This is, in the ancient monastery, the first-ever solo show of a living artist
FRAGMENTS OF MEDIEVAL FRESCOES
AND SCULPTURES ARE DISPLAYED
TOGETHER WITH WW2 HELMETS AND ARMS
The name Franca Pisani (b. 1956) has chosen for her exhibition, “Succisa virescit. La forza della rinascita” (Succisa virescit. The Power of Rebirth), embeds the Latin motto that is engraved on the emblem of the Abbey of Monte Cassino, and brings in ideas of strength and hope (Succisa virescit means “Cut off, it sprouts up again”). This is another important event in the career of the artist, who has exhibited her works at three editions of the Venice Biennale (2009, 2011, 2017) and at Milan Expo (2015), and who has had her first solo show at Macro Testaccio, in Rome, in 2017.
During WW2, the Germans and the allied army fought in Monte Cassino and the Abbey was ravaged by bombings in 1944; then, it was rebuilt. Franca Pisani’s choice of this place, which is so full of history, is one of the many events that are being organised on the occasion of the 75th anniversary of the destruction of the Abbey. This is the first time the Museum of the Abbey houses an exhibition by a living artist. The exhibition project is curated by Roberto Capitanio and consists in three different installations that focus on such themes as the strength of life, rebirth and the redeeming power of art.
The first is called Il giardino di pietra (The Stone Garden) and brings to light some remains dating back to the bombings, which were preserved in the storage rooms of the Abbey. These ancient fragments of art and history have become the object of a contemporary reinterpretation: they re-emerge from the oblivion and encourage the public to reflect on their meaning. Pieces of medieval frescoes, broken stone hands and arms, heads of Saints, and helmets and arms from the battle of Monte Cassino, are scattered on some teleri (very large canvases) that have been spread on the floor and hanged in front of some blow ups. In this way, the objects that lie on the floor seem to have been dragged upwards, as if they yearned for peace and light, in an anthem that celebrates the rebirth of life.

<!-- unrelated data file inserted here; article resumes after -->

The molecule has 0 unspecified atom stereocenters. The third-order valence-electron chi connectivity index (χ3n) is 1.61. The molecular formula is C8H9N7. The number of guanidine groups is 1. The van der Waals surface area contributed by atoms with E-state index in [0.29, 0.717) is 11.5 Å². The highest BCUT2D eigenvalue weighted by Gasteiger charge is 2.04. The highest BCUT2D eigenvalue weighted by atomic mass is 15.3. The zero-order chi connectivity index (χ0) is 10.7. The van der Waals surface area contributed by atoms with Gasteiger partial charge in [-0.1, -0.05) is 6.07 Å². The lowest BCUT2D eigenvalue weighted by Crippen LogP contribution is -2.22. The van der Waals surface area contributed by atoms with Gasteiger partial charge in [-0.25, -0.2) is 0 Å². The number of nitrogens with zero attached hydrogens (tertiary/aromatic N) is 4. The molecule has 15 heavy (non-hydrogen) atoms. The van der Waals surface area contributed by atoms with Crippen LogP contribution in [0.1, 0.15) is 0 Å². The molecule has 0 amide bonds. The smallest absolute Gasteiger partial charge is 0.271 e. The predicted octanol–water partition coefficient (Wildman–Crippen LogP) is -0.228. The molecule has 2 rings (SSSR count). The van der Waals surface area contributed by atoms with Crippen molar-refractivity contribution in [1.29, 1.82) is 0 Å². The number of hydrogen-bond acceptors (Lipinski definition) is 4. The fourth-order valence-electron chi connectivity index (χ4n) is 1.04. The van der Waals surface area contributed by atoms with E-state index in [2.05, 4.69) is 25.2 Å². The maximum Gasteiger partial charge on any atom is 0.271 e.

The second installation is called Transparencies: 30 works on Lyon silk by the artist have been hanged in front of black-and-white blow ups of dreadful war episodes and look like coloured flags of peace. In these paintings, which recall the subjects of the blow ups, Pisani creates highly intense and engaging images through strokes and gestures that, besides referring to cave painting, reveal apotropaic meanings. The special transparency of silk allows the observer to see the blow ups behind the fabric and casts beauty and hope on those gloomy images of destruction.
The third installation, which is made of wood and marble and is called Pietra Splendente (Shining Stone), ends the exhibition. An ash tree that was uprooted during a violent storm is surrounded by a finely decorated, white marble cylinder to represent human creativity. The two materials fuse together in an embrace that speaks of rebirth: the power of art gives new life to what was destroyed by nature, and turns it into a symbol of life.
Sonia Lucia Malfatti
LA FORZA DELLA RINASCITA
ABBAZIA DI MONTECASSINO
IL GIARDINO DI PIETRA